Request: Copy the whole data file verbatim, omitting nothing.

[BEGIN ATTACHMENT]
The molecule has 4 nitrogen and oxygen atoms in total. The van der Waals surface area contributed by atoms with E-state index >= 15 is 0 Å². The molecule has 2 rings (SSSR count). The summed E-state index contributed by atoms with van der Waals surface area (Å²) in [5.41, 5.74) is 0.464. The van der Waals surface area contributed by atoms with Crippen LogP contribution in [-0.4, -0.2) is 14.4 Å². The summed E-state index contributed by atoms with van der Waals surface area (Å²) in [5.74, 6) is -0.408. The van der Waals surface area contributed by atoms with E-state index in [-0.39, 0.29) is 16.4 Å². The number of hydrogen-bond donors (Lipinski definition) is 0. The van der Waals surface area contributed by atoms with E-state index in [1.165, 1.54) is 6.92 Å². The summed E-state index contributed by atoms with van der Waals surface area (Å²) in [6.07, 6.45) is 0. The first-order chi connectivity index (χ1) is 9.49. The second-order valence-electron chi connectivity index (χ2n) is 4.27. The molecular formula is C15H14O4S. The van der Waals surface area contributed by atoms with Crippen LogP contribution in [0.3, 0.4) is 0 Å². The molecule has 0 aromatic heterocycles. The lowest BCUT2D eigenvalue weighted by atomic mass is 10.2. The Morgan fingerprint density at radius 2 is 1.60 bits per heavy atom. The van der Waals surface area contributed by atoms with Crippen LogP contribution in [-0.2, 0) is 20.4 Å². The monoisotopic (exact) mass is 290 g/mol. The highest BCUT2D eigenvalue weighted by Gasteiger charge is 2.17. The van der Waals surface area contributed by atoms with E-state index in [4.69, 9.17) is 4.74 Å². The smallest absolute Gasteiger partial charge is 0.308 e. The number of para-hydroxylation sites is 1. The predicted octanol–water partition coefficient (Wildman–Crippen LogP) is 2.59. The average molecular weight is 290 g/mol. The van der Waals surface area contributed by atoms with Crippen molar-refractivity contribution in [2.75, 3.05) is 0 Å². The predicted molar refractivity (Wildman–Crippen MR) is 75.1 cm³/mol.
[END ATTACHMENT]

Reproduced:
The molecule has 4 nitrogen and oxygen atoms in total. The van der Waals surface area contributed by atoms with E-state index >= 15 is 0 Å². The molecule has 2 rings (SSSR count). The summed E-state index contributed by atoms with van der Waals surface area (Å²) in [5.41, 5.74) is 0.464. The van der Waals surface area contributed by atoms with Crippen LogP contribution in [-0.4, -0.2) is 14.4 Å². The summed E-state index contributed by atoms with van der Waals surface area (Å²) in [5.74, 6) is -0.408. The van der Waals surface area contributed by atoms with E-state index in [-0.39, 0.29) is 16.4 Å². The number of hydrogen-bond donors (Lipinski definition) is 0. The van der Waals surface area contributed by atoms with E-state index in [1.165, 1.54) is 6.92 Å². The summed E-state index contributed by atoms with van der Waals surface area (Å²) in [6.07, 6.45) is 0. The first-order chi connectivity index (χ1) is 9.49. The second-order valence-electron chi connectivity index (χ2n) is 4.27. The molecular formula is C15H14O4S. The van der Waals surface area contributed by atoms with Crippen LogP contribution in [0.3, 0.4) is 0 Å². The molecule has 0 aromatic heterocycles. The lowest BCUT2D eigenvalue weighted by atomic mass is 10.2. The Morgan fingerprint density at radius 2 is 1.60 bits per heavy atom. The van der Waals surface area contributed by atoms with Crippen LogP contribution in [-0.2, 0) is 20.4 Å². The monoisotopic (exact) mass is 290 g/mol. The highest BCUT2D eigenvalue weighted by Gasteiger charge is 2.17. The van der Waals surface area contributed by atoms with E-state index in [4.69, 9.17) is 4.74 Å². The smallest absolute Gasteiger partial charge is 0.308 e. The number of para-hydroxylation sites is 1. The predicted octanol–water partition coefficient (Wildman–Crippen LogP) is 2.59. The average molecular weight is 290 g/mol. The van der Waals surface area contributed by atoms with Crippen molar-refractivity contribution in [2.75, 3.05) is 0 Å². The predicted molar refractivity (Wildman–Crippen MR) is 75.1 cm³/mol.